The OBCs feel they are caught between two major social blocks. The emerging Vanniyar consolidation and the increasing alienation of Dalits, they fear, will prove “risky” in the long run. “The balancing mechanism needs to be in place for peaceful coexistence,” said an office-bearer of a weaving society in Arani. The weavers are mostly Mudaliars, a major landholding group which controls the economy in this region. But this time they have decided to back the PMK since a “few fringe local Dalit groups” are trying to threaten their economic superiority. OBC voters in the reserved constituencies prefer candidates belonging to non-Dalit parties. For instance, non-Dalit voters in Tiruvallur (Scheduled Caste) constituency have decided to vote for the AIADMK candidate and sitting MP, Dr P. Venugopal, instead of D. Ravikumar, a senior functionary of the VCK.

“The fear the vested interests have instilled in the minds of the OBCs against the militant Dalit groups has vitiated the social environment, which is very unfortunate,” said Stalin Rajangam, a Dalit sociologist based in Madurai.

“But I remain a people’s candidate, above caste and creed,” Ravikumar said.

This polarisation was visible in Chidambaram (reserved) constituency where VCK leader Thol. Tirumavalavan is seeking re-election. He is banking on the DMK and minority votes besides the votes of Dalits, who constitute a formidable 27 per cent of the electorate, almost equal to Vanniyars.

But the gamble of politically isolating Dalits, which appears to be successful at present, may have social consequences. A counter-mobilisation is under way even in remote villages. Dalits have started reacting aggressively to the subtle attempts to isolate them politically. They are naturally backing candidates fielded by Dalit parties.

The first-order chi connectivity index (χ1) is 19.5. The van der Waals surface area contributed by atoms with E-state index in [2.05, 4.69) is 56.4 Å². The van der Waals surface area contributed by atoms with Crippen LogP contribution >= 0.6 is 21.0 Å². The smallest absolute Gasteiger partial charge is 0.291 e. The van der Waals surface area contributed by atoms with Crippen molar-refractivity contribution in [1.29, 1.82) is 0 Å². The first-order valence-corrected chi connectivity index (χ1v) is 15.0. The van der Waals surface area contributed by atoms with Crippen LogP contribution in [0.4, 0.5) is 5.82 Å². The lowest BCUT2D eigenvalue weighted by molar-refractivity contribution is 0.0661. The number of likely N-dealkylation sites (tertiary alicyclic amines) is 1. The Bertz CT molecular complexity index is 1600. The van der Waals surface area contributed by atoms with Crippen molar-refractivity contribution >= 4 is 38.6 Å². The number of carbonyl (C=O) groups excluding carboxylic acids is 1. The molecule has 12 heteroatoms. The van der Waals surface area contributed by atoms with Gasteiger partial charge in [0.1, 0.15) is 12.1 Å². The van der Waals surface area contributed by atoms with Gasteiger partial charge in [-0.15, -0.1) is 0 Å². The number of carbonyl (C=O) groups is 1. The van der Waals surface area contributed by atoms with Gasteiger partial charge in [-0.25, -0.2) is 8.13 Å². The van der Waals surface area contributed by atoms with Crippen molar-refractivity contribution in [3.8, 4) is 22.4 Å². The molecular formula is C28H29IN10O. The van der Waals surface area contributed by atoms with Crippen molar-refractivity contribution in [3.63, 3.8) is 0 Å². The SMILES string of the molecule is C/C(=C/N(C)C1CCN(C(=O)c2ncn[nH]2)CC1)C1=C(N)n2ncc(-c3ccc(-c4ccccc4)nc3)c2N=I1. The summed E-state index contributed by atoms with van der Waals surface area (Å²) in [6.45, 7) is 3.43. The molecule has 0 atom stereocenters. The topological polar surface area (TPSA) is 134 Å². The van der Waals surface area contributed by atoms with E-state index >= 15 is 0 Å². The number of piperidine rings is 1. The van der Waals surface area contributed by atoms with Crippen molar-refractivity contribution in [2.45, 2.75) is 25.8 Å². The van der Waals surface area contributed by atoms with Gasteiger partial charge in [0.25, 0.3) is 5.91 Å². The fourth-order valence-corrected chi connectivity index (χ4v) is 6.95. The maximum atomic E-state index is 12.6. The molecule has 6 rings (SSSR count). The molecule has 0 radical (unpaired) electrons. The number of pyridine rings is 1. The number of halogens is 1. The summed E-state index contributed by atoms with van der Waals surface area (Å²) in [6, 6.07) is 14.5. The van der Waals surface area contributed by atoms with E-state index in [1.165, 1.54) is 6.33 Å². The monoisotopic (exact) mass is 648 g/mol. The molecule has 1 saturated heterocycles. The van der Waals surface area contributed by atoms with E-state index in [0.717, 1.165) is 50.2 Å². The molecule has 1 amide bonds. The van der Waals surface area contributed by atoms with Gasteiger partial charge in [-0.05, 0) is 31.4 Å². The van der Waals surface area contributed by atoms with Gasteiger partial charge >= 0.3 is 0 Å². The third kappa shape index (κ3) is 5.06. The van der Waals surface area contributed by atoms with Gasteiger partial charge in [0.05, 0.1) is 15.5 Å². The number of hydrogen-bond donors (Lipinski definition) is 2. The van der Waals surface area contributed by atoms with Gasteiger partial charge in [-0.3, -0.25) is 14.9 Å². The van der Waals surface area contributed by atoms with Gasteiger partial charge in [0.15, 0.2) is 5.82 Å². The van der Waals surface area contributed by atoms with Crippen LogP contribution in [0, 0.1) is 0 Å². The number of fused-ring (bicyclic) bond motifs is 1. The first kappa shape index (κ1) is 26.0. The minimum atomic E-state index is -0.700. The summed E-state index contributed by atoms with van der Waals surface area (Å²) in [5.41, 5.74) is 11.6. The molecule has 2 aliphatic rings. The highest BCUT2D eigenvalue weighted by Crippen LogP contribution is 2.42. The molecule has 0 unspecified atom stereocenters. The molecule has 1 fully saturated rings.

Besides, they have decided to vote for the DMK in the other constituencies. “We will never vote for the DMDK-led BJP alliance because it includes the PMK,” said Renganathan, a petty Dalit trader of Attur village near Kancheepuram. The caste divide, many fear, will revive the bitter memories of violence and destruction.

A.K. Moorthy arrived to a hostile reception in Periya colony, a Dalit habitation in Vandavasi in Tiruvannamalai district. Stones were hurled at him, forcing him to withdraw his campaign hastily. “Our votes are not for Vanniyars,” said Sureshkumar, a 20-year-old carpenter from the colony. But Moorthy dismissed the incident as an aberration. “I am confident of winning,” he told Frontline. “It is Ramadoss who frayed the peace that prevailed in the northern districts after both the PMK and the VCK decided, in 2004, to bury their differences and share a common platform, ostensibly for the cause of Tamils. Everything went on smoothly after that. Peace prevailed and no untoward incident took place until violence erupted in Dharmapuri [over the inter-caste marriage]. We even worked together amicably for the local body elections and also in the 2011 Assembly elections,” Ravikumar said. “For political considerations, Ramadoss is playing the caste card, which is unfortunate,” he said.

In a highly fragmented electoral field, the chances of a vote transfer from the DMDK (10 per cent) to the PMK (5.75 per cent) and vice versa are remote. The electoral understanding between these two parties, which were hostile to each other in the not-too-distant past, remains confined at the top level. “Can you expect a Vanniyar in Salem to vote for the DMDK’s L.K. Sudheesh, a non-Vanniyar?” asks a senior PMK functionary in Salem. The PMK’s youth wing secretary, R. Arul, had to withdraw in favour of the DMDK candidate under alliance compulsions after having canvassed for nearly 150 days.

The BJP is a nonentity here and Narendra Modi a stranger. Guhanraj, a college student in Villupuram district, said: “My village has always voted for the AIADMK.” The BJP’s rainbow coalition has distanced the minorities from both the PMK and the DMDK. This is discernible in Vellore where Muslims are present in predominant numbers.

R. Ilangovan